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Sometimes you have multiple JavaScript functions that you need to execute in a specific order, but do not know the details ahead of time

Both jQuery and Dojo offer their own flavor of “Deferred” functionality. This is a pretty deep topic that, while a bit challenging, offers tremendous power with respect to queuing up an invocation of multiple functions in an orderly manner. One concept that plays into this way of thinking is using the JavaScript array object’s shift() method. It easily fires off some functions in order, even when you don’t know ahead of time how many there will be.

Example # 1

var b = function(){ console.log(“this is function: b”) } var c = function(){ console.log(“this is function: c”) } var foo = [a,b,c]; while (foo.length){ foo.shift().call(); }

In example # 1, we define three functions. Then, we build an array with each element being a reference to one of our functions.  Now, using a while loop, we call each function. There is a cool interplay going on here. For the while loop, as long as foo has length (that is as long as the length of foo does not return a “falsy” value, such as zero), the loop will run. Inside the loop, the JavaScript shift() method not only removes the first element from the array, it also returns that element. So, we chain onto that return value, which is the function itself, and use the JavaScript .call() method, to actually invoke the function. With each iteration of the while loop, the array looses an element. It therefore becomes smaller and smaller until finally,  “foo.length” returns zero, which is “falsy,” and the loop no longer runs.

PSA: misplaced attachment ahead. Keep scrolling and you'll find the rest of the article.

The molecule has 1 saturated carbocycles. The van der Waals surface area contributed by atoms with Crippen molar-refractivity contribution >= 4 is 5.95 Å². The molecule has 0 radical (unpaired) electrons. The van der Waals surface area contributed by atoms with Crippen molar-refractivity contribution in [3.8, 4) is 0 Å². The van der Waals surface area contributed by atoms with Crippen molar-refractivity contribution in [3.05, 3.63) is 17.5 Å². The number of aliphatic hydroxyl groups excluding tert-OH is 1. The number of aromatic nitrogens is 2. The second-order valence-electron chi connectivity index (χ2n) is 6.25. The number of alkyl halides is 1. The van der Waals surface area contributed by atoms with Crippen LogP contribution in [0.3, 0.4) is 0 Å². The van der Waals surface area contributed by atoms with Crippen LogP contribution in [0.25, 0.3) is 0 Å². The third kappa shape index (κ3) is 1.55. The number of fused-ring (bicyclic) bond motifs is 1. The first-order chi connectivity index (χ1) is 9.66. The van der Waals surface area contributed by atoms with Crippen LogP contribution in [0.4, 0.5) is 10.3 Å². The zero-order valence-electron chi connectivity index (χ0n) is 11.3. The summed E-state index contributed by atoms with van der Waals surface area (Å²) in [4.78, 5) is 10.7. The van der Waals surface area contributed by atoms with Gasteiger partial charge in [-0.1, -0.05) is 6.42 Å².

The end result here is that you can have a list of functions that you can execute, one at a time, in a specified order, and each function runs only once.  A much more practical use for this technique is when you are adding methods to the array (i.e. our “queue”), at run time. You don’t know how many you might add, or what they might do, but you know that you can line ’em up, and fire ’em off!


Because so much of what the Front End Web Developer deals with happens in the life of a page, there are many circumstances in which you are not sure how many of something will come along. But if you are able to get your hands around such dynamic events, you can handle some pretty cools scenarios. Invoking an unknown number of functions at runtime is such a case. This technique provides a fairly simple way to implement this approach.

Helpful links for the JavaScript Array Object’s shift() Method



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